Japan’s ambassador to Cairo Masaki Noki praised the fruitful cooperation between Japan and Egypt in many projects, especially in the field of education, referring to the visit of President Abdel Fattah al-Sisi to Tokyo, where he agreed with Japanese Prime Minister Shinzo Abe on the Japanese-Egyptian education initiative. Noki expressed this praise at a press conference held by Noki on Monday at the Japanese Embassy in Cairo, anticipating the G20 summit scheduled to be held next week.
Noki said the two countries enjoy a long friendship and that ties were further strengthened by Abe’s visit to Egypt in 2015 followed by the visit of Sisi to Tokyo in 2016.
He expects bilateral relations to witness a qualitative leap this year, especially with Sisi attending the G20 summit and the TICAD summit in August.
The G20 summit focuses on the global economy, while the TICAD focuses on the African continent. TICAD will be attended by Sisi as President of the African Union. He pointed out that the G20 summit has been held every year since the 2008 start of the global financial crisis.
The summit focuses on the quality of economic growth, the achievement of equality between rich and poor, gender equality and the growth of some societies, Noki said.
Tokyo wants to discuss four axes: trade, digital economy, innovation and the preservation of free trade in the world, he said, adding that the most important challenge facing the G20 is restoring confidence in the world trade system, pointing out that tension between the countries of the world has begun to impact global trade growth.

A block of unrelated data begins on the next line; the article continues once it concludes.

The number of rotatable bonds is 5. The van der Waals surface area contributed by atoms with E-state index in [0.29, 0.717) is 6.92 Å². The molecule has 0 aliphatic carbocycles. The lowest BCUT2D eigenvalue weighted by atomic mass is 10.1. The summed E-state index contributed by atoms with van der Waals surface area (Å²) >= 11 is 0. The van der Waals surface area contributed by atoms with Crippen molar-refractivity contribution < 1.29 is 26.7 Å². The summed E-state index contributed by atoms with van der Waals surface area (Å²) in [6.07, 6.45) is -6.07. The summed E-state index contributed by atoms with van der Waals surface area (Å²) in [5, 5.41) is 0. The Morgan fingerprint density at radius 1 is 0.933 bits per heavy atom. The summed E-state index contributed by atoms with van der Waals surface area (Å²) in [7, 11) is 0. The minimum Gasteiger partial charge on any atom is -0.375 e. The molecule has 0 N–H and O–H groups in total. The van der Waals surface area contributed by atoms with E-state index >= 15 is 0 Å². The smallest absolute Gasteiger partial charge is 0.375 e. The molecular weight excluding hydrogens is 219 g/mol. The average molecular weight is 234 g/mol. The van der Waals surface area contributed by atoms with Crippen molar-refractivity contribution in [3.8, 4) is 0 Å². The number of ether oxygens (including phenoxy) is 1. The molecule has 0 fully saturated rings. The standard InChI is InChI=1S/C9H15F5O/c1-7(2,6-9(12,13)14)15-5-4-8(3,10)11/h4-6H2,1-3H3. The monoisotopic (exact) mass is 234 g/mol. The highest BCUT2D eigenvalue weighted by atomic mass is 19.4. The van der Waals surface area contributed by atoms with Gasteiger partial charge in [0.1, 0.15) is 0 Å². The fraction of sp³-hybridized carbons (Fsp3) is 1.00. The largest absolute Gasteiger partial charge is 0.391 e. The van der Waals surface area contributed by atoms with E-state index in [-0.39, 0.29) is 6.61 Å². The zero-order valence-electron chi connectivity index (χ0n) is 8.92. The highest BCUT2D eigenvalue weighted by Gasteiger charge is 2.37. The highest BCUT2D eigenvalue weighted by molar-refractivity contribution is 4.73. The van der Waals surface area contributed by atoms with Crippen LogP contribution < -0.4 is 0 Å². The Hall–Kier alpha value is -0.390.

Setting standards that control the digital economy leads the world to share the benefits of this economy, especially as digital technology has caused a major change in the global economic system, he said. The summit will discuss issues of global health, plastic waste in the oceans and equality.
The ambassador noted that Sisi’s participation is very important because Egypt is a pioneering country in Africa.
Global awareness has grown regarding developing countries that have great opportunities for growth, especially with the stagnation of growth in developed countries, he mentioned.
Africa is particularly important for promoting global economic growth, and there will be some bilateral discussions on the sidelines of the two summits between Egypt and Japan to push forward relations, Noki added.
Japanese tourists to Egypt were recorded at 42,000 last year, a number that is expected to increase this year, he said, adding that in July there will be flights between Cairo and Tokyo twice a week.
The Grand Egyptian Museum represents a symbol of friendship between the two countries because of an exceptional Japanese loan of about US$800 million, Noki said.
Japanese experts continue to cooperate with Egypt in the restoration and preservation of antiquities, he said.
Japanese investments in Egypt increased to US$162 million in 2017, he said, adding that the TICAD Summit represents an opportunity for Egypt to increase foreign investment.
He stressed the need for a clear and decisive policy by the Egyptian government to facilitate the work of Japanese car manufacturers, adding that the total volume of trade between the two countries amounted to US$1.4 billion in 2017/2018, up 26 percent compared to 2016.
Edited translation from Al-Masry Al-Youm